What Are Service Dogs Supposed to Do?

by Kathleen March
    The U.S. Postal Service has honored the guide dog.

    The U.S. Postal Service has honored the guide dog.

    Hemera Technologies/PhotoObjects.net/Getty Images

    The Americans with Disabilities Act defines a service animal as "any dog that is individually trained to do work or perform tasks for the benefit of an individual with a disability, including a physical, sensory, psychiatric, intellectual or other mental disability, in order to mitigate the disability." Several categories of service dogs exist, and the tasks each type is supposed to perform are determined by the disability of the person he assists.

    Guide Dogs

    The guide dog assists a person who is completely or mostly visually impaired. The first type of service dog was the guide dog, known to some as "seeing eye" dog. Although previously this animal had assisted the blind; it was only after World War I that a formal training program was organized, in Germany to help war veterans.
    The tasks of a guide dog might include aiding his charge in moving about and alerting him or her to dangerous situations, such as approaching vehicles. The dog needs to be able to find and follow a clear path, stop at curbs and safely avoid obstacles. He works inside and outside the home and can retrieve dropped or misplaced objects.

    Service, Therapy, Emotional Support, Companion

    It is important to distinguish between service animals and companion animals. Service animals are working animals, not pets. "Emotional support animals" is a legal term for common domestic animals who provide therapeutic support to disabled or elderly owners through nonjudgmental companionship and affection. These animals are not trained to do specific tasks but must be reasonably well-behaved. Such animals are usually dogs. The benefits of having a companion animal -- a pet -- include: lower cholesterol, triglycerides and stress; increased physical activity; and more social interaction. However, a pet is not specifically trained to mitigate a disability.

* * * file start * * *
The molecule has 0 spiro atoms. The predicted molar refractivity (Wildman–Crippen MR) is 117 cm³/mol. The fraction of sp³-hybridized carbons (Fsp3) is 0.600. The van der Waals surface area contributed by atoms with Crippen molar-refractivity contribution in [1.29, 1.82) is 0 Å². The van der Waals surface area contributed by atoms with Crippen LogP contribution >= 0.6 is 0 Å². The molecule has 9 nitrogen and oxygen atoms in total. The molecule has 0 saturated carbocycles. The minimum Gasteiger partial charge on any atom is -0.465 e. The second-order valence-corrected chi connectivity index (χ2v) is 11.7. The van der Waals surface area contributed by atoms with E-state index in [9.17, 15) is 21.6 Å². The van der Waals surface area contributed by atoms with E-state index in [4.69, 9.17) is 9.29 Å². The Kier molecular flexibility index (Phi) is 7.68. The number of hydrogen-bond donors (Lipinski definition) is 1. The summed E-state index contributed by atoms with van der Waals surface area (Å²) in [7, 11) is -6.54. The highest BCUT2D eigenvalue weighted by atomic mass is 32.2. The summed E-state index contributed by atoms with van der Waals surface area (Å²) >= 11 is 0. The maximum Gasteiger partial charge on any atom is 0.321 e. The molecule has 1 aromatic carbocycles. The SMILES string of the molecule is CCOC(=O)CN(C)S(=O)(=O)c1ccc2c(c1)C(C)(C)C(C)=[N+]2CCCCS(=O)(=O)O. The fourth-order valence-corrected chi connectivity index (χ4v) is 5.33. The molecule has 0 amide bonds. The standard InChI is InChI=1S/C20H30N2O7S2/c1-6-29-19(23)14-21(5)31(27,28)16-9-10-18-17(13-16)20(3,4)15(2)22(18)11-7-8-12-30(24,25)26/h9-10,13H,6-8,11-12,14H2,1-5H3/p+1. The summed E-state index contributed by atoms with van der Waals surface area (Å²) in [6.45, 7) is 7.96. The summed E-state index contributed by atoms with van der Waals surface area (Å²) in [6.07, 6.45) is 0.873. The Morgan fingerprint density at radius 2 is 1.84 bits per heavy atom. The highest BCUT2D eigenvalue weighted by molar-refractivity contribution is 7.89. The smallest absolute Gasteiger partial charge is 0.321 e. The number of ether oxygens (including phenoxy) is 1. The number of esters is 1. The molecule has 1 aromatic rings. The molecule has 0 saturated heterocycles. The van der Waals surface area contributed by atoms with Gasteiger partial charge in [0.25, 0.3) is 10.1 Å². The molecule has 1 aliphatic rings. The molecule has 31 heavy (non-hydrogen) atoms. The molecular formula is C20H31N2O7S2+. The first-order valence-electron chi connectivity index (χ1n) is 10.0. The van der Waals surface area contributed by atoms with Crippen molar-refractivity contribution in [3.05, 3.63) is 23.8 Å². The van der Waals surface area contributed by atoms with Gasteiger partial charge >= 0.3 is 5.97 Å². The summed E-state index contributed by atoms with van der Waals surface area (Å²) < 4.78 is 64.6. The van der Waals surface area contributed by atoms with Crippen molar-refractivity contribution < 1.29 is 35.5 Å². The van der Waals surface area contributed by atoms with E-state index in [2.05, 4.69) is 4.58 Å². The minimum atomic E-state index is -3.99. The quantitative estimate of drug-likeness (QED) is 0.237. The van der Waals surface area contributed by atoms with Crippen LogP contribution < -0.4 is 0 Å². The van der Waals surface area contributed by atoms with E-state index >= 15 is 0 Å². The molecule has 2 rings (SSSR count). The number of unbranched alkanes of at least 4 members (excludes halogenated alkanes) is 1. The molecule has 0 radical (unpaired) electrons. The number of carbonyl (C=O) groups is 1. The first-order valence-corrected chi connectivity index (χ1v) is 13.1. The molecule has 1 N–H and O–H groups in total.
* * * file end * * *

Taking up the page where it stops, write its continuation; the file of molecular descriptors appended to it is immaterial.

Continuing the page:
Other Types of Service Dogs

    A hearing dog assists a person with partial or total hearing impairment by alerting the person to sounds or to the presence of others, such as when the owner's name is called, the phone or doorbell rings, or a smoke detector goes off. An alert/response dog alerts an individual or others to a seizure or other serious medical condition. Another type of service dog assists a person whose mobility is impaired and lacks balance, stability or the ability to move about under his own power, such as getting in and out of a wheelchair or getting up after a fall.
    The tasks these dogs perform include retrieving items from the floor, manipulating light switches, helping to dress or remove clothing, providing support for walking, aiding with rolling over in bed, and opening and closing doors and drawers. They retrieve items such as medication, including from a refrigerator, among other tasks.
    The medical assistant dog assists persons with cognitive, autism, psychiatric or neurological disabilities. Typical owners have cancer, asthma or Alzheimer's, or are subject to seizures -- certain trained dogs can warn the owner before the seizure occurs. In some cases a dog is trained to move the person to a safe place and retrieve his medication. A psychiatric service dog provides therapeutic companionship to a person suffering from depression, panic attacks, anxiety, PTSD or agoraphobia, among other things.

    Rights and Responsibilities of Owners and the Public

    A service dog must be allowed access to public places. He must behave properly, without showing aggression, barking, whining or annoying the public by asking for food or attention. The handler must control him, and he will generally be on a leash. The public must allow the service dog to do his work and not distract him, pet him, talk to him or try to make eye contact. All service dogs have requirements that may include such things as being able to perform at least three tasks to assist with the disability; demonstrating basic obedience skills in response to voice or hand signals to sit, stay, lie down, walk beside the handler and come when called; walk calmly on tether; perform tasks in public; and lie quietly beside the handler without blocking passageways.

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    About the Author

    Kathleen March has been a writer for 40 years. A professor and translator of Spanish, Portuguese, and Galician, she has studied several languages and uses them for travel and research. She enjoys medieval architecture and avant-garde poetry. Her work has appeared in numerous critical journals in the U.S. and Spain.

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